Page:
She recognized the ancient snap-wire traps, deadfalls, and brittle backs before they were triggered, and cracked all manners of lock: simple tumbler, combination, twisted hasp, double catch, varieties from antiquity with no modern names, rusted heaps that would have been dangerous to open even if one possessed the actual key.
Ulstyr for his part slew scores of bizarre fiends, the likes of which Chance, a city girl, had never seen before. His enchanted blade’s spell of fire was particularly effective against the Frost Atronachs. He even saved her when she lost her footing and nearly plummeted into a shadowy crack in the floor.
“Not to hurt thyself,” he said, his face showing genuine concern. “There are walls beyond doors and fifty-three. Drain ring. Two months and back. Prop a rock. Come, Mother Chance.”
Chance had not been listening to much of Ulstyr’s babbling, but when he said “Chance,” she was startled. She had introduced herself to him as Minevah. Could it be that the peasants were right, and that when mad men spoke, they were talking to the Daedra prince Sheogorath who gave them advice and information beyond their ken? Or was it rather, more sensibly, that Ulstyr was merely repeating what he heard tell of in Balmora where in recent years “Chance” had become synonymous with lockpicking?
As the two continued on, Chance thought of Ulstyr’s mumblings. He had said “chitin” when they met as if it had just occurred to him, and the chitin armor that he wore had proven useful. Likewise, “hot steel.” What could “walls beyond doors” mean? Or “two months and back”? What numbered “fifty-three”?
The notion that Ulstyr possessed secret knowledge about her and the tomb they were in began to unnerve Chance. She made up her mind then to abandon her companion once the treasure had been found. He had cut through the living and undead guardians of the dungeon: if she merely left by the path they had entered, she would be safe without a defender.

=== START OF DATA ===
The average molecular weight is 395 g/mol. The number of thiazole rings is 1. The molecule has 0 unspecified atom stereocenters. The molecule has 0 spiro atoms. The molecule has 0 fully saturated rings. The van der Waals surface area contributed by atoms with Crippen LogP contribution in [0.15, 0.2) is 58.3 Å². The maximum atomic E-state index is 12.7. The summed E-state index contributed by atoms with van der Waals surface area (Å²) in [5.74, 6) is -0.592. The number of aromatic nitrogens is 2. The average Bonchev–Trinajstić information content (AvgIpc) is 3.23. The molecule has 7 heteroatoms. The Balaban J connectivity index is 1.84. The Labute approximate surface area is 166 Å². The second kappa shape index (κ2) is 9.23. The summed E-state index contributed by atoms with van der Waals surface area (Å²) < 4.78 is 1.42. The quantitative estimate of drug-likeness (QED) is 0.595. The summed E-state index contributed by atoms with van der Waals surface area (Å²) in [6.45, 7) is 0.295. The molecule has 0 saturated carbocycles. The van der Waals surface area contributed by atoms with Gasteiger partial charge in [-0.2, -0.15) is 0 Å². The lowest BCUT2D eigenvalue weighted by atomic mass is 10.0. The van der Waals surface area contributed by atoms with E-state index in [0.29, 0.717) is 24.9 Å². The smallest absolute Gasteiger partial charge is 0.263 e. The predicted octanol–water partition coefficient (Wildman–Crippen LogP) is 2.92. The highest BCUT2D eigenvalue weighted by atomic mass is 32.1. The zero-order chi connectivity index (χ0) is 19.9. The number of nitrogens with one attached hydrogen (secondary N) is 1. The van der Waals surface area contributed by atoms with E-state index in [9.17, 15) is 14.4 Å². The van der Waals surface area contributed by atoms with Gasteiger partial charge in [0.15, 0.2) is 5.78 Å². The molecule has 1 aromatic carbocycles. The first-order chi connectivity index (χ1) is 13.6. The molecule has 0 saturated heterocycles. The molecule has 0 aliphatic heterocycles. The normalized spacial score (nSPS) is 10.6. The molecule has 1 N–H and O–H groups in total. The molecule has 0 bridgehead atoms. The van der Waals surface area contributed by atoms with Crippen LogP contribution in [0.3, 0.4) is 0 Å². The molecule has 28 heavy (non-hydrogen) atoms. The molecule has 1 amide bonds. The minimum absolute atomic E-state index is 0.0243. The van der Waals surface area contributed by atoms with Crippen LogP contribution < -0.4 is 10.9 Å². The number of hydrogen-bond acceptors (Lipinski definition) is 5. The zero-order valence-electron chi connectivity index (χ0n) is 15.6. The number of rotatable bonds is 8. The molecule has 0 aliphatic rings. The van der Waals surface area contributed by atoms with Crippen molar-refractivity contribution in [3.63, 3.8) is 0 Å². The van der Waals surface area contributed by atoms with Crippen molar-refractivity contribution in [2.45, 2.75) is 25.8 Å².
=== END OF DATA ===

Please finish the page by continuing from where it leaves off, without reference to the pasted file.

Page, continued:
One phrase he said made perfect sense to her: “drain ring.” At one of the manors in Balmora, she had picked up a ring purely because she thought it was pretty. It was not until later that she discovered that it could be used to sap other people’s vitality. Could Ulstyr be aware of this? Would he be taken by surprise if she used it on him?
She formulated her plan on how best to desert the Breton as they continued down the hall. Abruptly the passage ended with a large metal door, secured by a golden lock. Using her pick, Chance snapped away the two tumblers and bolt, and swung the door open. The treasure of the Heran Tomb was within.
Chance quietly slipped her glove off her hand, exposing the ring as she stepped into the room. There were fifty-three bags of gold within. As she turned, the door closed between her and the Breton. On her side, it did not resemble a door anymore, but a wall. Walls beyond doors.
For many days, Chance screamed and screamed, as she tried to find a way out of the room. For some days after that, she listened dully to the laughter of Sheogorath within her own head. Two months later, when Ulstyr returned, she was dead. He used a rock to prop open the door and remove the gold.